Through Sen. Alan Hays, R-Umatilla, the Legislature appropriated $1 million to allow the Department of Management Services (DMS) to hire a third-party group for the study required. That doesn't mean $1 million will be spent; it could be less. It means the money is there if it's needed.
"We'll be asking the third party to follow a very aggressive timeline," Gibson said. "We'll want them to start July 1, 2015, and finish by Dec. 31, 2015."
What lies ahead is a complex integration process. To fully implement the new system, we're looking at a $500 million cost over a 10- to 15-year period. When the business case study -- the study on this year's budget -- is completed, DMS will put out for competitive bids on the job itself.
Why, you ask, do we need a study for a system we're already sold on? First, because a $500 million job is not remotely that simple; and second, because it's called for in the Florida Statutes.
Chapter 287, Procurement of Personal Property and Services, 287.0571(4) reads, "An agency shall complete a business case for any outsourcing project that has an expected cost in excess of $10 million within a single fiscal year. The business case shall be submitted pursuant to s. 216.023." The statute goes on to describe fully what is involved in a study like this.
Here's how DMS sees its projected 7-year timeline for implementing the P25 migration:
- 2014/2015 – business case completed
- 2015/2016 – requirements and procurement
- 2015/2017 – award/negotiations/potential protest
- 2017/2021 – 3–4-year implementation.
It was good to hear Gibson talk about visiting other states to see who has the communication systems that do the best job. He and his board might want to start with Louisiana.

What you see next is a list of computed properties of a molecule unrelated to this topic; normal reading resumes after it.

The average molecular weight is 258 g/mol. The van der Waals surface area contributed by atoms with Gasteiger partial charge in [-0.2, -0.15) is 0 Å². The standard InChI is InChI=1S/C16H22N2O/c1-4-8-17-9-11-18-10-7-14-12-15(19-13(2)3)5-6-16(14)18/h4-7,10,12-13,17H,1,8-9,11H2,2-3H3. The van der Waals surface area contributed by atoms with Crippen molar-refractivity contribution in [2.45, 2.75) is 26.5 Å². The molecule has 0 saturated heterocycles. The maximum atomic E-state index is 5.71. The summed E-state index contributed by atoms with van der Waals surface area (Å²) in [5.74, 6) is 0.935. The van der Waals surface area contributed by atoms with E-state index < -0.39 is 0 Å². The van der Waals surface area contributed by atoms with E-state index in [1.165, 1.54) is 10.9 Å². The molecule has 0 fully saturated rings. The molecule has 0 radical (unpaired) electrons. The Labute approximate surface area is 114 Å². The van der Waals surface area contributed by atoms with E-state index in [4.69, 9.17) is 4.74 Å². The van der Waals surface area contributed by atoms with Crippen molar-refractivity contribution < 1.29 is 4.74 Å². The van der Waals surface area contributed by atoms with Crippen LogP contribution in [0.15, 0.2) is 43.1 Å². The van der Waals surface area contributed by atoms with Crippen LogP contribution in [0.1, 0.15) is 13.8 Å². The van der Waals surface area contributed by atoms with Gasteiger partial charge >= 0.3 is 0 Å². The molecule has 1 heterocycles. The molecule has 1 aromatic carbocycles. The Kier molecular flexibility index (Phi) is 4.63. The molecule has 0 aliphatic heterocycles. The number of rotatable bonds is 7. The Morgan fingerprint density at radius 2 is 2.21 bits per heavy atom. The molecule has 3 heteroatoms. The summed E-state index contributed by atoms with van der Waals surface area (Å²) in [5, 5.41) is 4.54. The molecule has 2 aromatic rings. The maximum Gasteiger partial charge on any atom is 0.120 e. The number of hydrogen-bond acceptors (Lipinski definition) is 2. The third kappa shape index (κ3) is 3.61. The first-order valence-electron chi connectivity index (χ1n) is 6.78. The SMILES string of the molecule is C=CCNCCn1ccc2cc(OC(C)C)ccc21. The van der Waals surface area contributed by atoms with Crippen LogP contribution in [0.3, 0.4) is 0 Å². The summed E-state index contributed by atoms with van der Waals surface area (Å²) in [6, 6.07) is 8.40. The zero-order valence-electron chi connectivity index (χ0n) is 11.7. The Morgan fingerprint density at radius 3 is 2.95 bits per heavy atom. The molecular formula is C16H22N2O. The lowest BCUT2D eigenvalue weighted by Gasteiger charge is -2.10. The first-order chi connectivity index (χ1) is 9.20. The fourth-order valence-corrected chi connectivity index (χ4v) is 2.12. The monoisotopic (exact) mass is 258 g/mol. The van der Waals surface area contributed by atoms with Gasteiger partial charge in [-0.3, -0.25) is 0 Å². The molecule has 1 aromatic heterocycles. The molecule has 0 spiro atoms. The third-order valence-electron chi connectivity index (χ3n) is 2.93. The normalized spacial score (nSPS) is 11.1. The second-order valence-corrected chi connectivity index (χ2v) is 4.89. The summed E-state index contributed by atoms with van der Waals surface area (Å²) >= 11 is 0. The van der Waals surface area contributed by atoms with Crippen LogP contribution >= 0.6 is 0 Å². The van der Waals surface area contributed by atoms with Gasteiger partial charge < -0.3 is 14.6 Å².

The U.S. Department of Homeland Security’s 2006 National Interoperability Baseline Survey determined that fewer than 9 percent of emergency response agencies in the country were equipped to use real-time, interoperable communications among state and local agencies on a daily basis. It's improving today, but because it takes years to build an effective, seamless system, most states still have a long way to go to reach completion.
Louisiana is an exception. Just six years after it was devastated by Hurricane Katrina, the Bayou State has achieved one of the most sophisticated levels of communications usage in the nation, all with P25's.
"We can prepare jurisdictions for large-scale events now," said Mark Cooper, director of the Louisiana Governor’s Office of Homeland Security and Emergency Preparedness.
Col. Mike Edmonson, Louisiana State Police superintendent, said this: “Whether the law enforcement community is faced with natural or man-made disasters, large-scale events such as Mardi Gras, or a lethal encounter on the side of the road, the most critical component for a successful outcome is the ability to effectively communicate.”
Florida has always been a breathtaking but fragile and vulnerable state: We're a peninsula -- hence, our open borders. We're a tourist state with a full-time population of 19 million, we're virtually at sea level and we're a prime hurricane target that, by the way, faces nearly year-round wildfire threats. We have too much water sometimes, too little other times.
I worry about us, and I'm sure Gov. Scott does, too.
I just didn't want him to see this important budget item cross his desk and chance he might mistake it for pork. This is a sprat to catch a mackerel -- $1 million to hook a $500 million fish and bring it skillfully into the boat.
Reach Nancy Smith at firstname.lastname@example.org or at 228-282-2423.